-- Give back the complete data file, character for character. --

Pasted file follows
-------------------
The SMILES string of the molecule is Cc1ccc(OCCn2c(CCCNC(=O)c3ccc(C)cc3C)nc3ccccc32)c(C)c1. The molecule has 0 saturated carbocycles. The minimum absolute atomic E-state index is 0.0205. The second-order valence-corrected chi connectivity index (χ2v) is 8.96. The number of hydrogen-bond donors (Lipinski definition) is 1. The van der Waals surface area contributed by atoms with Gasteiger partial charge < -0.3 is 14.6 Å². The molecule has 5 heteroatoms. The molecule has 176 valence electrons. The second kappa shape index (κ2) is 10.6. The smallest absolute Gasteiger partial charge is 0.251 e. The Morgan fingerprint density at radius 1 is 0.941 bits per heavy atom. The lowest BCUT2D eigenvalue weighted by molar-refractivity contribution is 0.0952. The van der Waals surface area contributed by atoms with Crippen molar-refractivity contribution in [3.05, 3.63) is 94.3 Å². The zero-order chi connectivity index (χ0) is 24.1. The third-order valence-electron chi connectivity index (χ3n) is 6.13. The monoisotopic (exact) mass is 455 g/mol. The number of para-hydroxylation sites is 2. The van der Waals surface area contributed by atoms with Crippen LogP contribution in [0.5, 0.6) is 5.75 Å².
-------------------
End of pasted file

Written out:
The SMILES string of the molecule is Cc1ccc(OCCn2c(CCCNC(=O)c3ccc(C)cc3C)nc3ccccc32)c(C)c1. The molecule has 0 saturated carbocycles. The minimum absolute atomic E-state index is 0.0205. The second-order valence-corrected chi connectivity index (χ2v) is 8.96. The number of hydrogen-bond donors (Lipinski definition) is 1. The van der Waals surface area contributed by atoms with Gasteiger partial charge < -0.3 is 14.6 Å². The molecule has 5 heteroatoms. The molecule has 176 valence electrons. The second kappa shape index (κ2) is 10.6. The smallest absolute Gasteiger partial charge is 0.251 e. The Morgan fingerprint density at radius 1 is 0.941 bits per heavy atom. The lowest BCUT2D eigenvalue weighted by molar-refractivity contribution is 0.0952. The van der Waals surface area contributed by atoms with Crippen molar-refractivity contribution in [3.05, 3.63) is 94.3 Å². The zero-order chi connectivity index (χ0) is 24.1. The third-order valence-electron chi connectivity index (χ3n) is 6.13. The monoisotopic (exact) mass is 455 g/mol. The number of para-hydroxylation sites is 2. The van der Waals surface area contributed by atoms with Crippen LogP contribution in [0.5, 0.6) is 5.75 Å².